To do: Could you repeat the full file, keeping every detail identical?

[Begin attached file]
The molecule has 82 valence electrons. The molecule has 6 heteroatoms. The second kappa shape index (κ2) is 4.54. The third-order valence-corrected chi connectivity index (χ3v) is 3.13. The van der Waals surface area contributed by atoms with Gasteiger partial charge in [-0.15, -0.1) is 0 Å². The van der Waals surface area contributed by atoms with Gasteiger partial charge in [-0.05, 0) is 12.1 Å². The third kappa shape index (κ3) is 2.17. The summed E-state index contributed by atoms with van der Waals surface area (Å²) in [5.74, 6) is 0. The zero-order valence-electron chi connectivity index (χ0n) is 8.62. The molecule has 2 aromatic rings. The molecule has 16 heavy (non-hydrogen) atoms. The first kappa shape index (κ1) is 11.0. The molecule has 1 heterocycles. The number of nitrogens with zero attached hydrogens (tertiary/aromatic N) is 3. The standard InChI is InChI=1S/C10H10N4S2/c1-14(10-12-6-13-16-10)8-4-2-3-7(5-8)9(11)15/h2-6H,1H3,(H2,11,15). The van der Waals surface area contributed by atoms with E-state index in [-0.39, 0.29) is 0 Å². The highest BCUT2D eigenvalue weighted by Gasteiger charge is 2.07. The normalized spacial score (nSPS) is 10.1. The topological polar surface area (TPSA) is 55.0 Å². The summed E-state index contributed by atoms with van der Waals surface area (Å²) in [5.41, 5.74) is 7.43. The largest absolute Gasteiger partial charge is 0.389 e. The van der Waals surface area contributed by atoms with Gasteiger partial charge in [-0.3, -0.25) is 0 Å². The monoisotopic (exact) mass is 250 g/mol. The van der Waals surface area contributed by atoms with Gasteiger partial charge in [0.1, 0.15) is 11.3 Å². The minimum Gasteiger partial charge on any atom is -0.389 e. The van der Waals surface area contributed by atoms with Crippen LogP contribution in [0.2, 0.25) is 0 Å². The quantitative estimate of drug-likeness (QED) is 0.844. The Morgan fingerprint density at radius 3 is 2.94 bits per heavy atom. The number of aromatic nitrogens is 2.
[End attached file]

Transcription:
The molecule has 82 valence electrons. The molecule has 6 heteroatoms. The second kappa shape index (κ2) is 4.54. The third-order valence-corrected chi connectivity index (χ3v) is 3.13. The van der Waals surface area contributed by atoms with Gasteiger partial charge in [-0.15, -0.1) is 0 Å². The van der Waals surface area contributed by atoms with Gasteiger partial charge in [-0.05, 0) is 12.1 Å². The third kappa shape index (κ3) is 2.17. The summed E-state index contributed by atoms with van der Waals surface area (Å²) in [5.74, 6) is 0. The zero-order valence-electron chi connectivity index (χ0n) is 8.62. The molecule has 2 aromatic rings. The molecule has 16 heavy (non-hydrogen) atoms. The first kappa shape index (κ1) is 11.0. The molecule has 1 heterocycles. The number of nitrogens with zero attached hydrogens (tertiary/aromatic N) is 3. The standard InChI is InChI=1S/C10H10N4S2/c1-14(10-12-6-13-16-10)8-4-2-3-7(5-8)9(11)15/h2-6H,1H3,(H2,11,15). The van der Waals surface area contributed by atoms with E-state index in [-0.39, 0.29) is 0 Å². The highest BCUT2D eigenvalue weighted by Gasteiger charge is 2.07. The normalized spacial score (nSPS) is 10.1. The topological polar surface area (TPSA) is 55.0 Å². The summed E-state index contributed by atoms with van der Waals surface area (Å²) in [5.41, 5.74) is 7.43. The largest absolute Gasteiger partial charge is 0.389 e. The van der Waals surface area contributed by atoms with Gasteiger partial charge in [-0.3, -0.25) is 0 Å². The monoisotopic (exact) mass is 250 g/mol. The van der Waals surface area contributed by atoms with Gasteiger partial charge in [0.1, 0.15) is 11.3 Å². The minimum Gasteiger partial charge on any atom is -0.389 e. The van der Waals surface area contributed by atoms with Crippen LogP contribution in [0.2, 0.25) is 0 Å². The quantitative estimate of drug-likeness (QED) is 0.844. The Morgan fingerprint density at radius 3 is 2.94 bits per heavy atom. The number of aromatic nitrogens is 2.